‘Bitter blow’ as thousands of DHL jobs at risk at Jaguar Land Rover plants
Thousands of DHL workers at Jaguar Land Rover plants have learned their jobs are at risk in a move described as a “bitter blow” by a union.
According to Unite, around 2,200 agency staff involved in the production of Jaguar Land Rover’s vehicles at sites in the North West and West Midlands could be affected.
Unite says that two in five of the entire workforce employed by DHL on the JLR logistics contract face redundancy, across full-time, salaried and agency staff on the contract.
The cuts will fall on all of JLR’s major factories in the North West and the West Midlands including Castle Bromwich, Ellesmere Port, Halewood, Hams Hall, Midpoint, Solihull and Tyrefort.
The 2200 proposed redundancies comprise just under 40% of the entire DHL workforce on the contract.
DHL has not given a firm date about when the redundancy process will be completed but has indicated that half of the job losses are a result of a decline in car production and half are as a result of anticipated “efficiency savings”.
A spokesperson for the company said: “In light of highly challenging trading conditions in the global automotive sector and the unprecedented impact of the Coronavirus pandemic, we have made the difficult decision to restructure our linefeed and freight operations supporting the Jaguar Land Rover contract. This is in line with future volume forecasts and forms part of the optimisation and efficiency initiatives that have been driven by both organisations in recent months.
“We are now in consultation with our employees and their representatives and will make every effort to redeploy as many colleagues as possible to our other operations nationwide.
“We would like to thank our colleagues for their understanding at this extremely difficult time and stress that this proposal is based solely on the commercial challenges affecting the global automotive sector, and in no way reflects on the service levels delivered on the contract in recent years.”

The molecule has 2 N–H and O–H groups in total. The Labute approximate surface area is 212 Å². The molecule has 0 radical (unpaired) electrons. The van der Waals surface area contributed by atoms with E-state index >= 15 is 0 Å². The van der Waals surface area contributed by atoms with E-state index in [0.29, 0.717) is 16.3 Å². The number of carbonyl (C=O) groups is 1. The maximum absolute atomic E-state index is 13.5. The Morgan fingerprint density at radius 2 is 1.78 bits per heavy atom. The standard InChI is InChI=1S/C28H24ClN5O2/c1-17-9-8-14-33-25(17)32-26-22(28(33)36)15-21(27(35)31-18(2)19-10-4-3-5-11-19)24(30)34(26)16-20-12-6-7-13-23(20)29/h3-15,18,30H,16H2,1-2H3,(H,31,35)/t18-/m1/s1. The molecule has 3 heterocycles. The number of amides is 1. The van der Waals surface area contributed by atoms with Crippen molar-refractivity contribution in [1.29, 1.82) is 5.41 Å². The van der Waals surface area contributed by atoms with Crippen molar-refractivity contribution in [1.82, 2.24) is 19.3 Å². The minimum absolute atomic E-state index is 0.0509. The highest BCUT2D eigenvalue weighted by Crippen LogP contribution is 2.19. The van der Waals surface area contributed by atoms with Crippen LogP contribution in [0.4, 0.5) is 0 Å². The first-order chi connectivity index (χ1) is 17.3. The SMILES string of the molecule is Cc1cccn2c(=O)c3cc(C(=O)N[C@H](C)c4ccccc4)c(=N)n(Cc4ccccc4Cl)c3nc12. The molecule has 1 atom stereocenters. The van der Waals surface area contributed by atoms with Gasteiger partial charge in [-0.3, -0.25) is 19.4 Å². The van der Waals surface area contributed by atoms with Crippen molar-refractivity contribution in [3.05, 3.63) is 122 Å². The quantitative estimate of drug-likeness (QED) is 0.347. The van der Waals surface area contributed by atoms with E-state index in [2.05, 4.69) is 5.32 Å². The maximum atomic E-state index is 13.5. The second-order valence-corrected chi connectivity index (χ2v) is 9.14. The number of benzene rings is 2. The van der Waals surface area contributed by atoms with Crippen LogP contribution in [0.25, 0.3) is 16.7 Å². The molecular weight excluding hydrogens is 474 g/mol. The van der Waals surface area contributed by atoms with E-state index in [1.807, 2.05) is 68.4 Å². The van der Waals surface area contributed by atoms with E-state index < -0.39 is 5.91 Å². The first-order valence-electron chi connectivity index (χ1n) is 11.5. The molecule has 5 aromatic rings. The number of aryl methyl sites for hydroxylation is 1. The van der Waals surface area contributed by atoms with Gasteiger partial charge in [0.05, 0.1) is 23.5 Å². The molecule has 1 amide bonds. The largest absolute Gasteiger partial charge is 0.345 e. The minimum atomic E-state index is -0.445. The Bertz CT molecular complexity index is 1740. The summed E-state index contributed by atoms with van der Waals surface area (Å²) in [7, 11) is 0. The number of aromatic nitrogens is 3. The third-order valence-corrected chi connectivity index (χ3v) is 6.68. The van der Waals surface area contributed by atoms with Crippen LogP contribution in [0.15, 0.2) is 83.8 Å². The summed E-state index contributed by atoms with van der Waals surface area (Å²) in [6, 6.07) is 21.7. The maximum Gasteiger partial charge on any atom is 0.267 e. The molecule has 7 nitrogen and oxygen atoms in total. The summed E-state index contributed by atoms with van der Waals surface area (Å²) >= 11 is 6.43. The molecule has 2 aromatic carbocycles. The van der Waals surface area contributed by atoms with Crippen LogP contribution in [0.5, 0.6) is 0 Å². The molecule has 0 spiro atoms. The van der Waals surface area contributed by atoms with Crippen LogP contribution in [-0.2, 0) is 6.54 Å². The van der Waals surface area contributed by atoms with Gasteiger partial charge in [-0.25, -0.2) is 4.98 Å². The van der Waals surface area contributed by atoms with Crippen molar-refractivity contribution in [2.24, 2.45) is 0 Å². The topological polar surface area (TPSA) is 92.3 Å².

Unite national officer for logistics Matt Draper said: “This is a massive, bitter blow for a dedicated workforce – and on the eve of the chancellor’s speech underscores the urgency of need for jobs-saving action from the government.
“Again, while governments in Spain, France and Germany are acting swiftly to secure a future for their car manufacturers, we see no such ambition from the UK government and as a result jobs are going.
“Unite has not yet received any details of how DHL intends to make 50% of the proposed redundancies through efficiency savings but we are making abundantly clear to DHL that they will not be able to force these workers to undertake impossible workloads as they show other workers the door.
“While DHL is the employer, the reality is that the workers perform their roles for JLR. JLR has a moral duty to ensure that workers are treated fairly and decently during this incredibly difficult and stressful time.
“DHL must not attempt to make permanent full-time staff redundant while continuing to outsource work to sub-contractors.”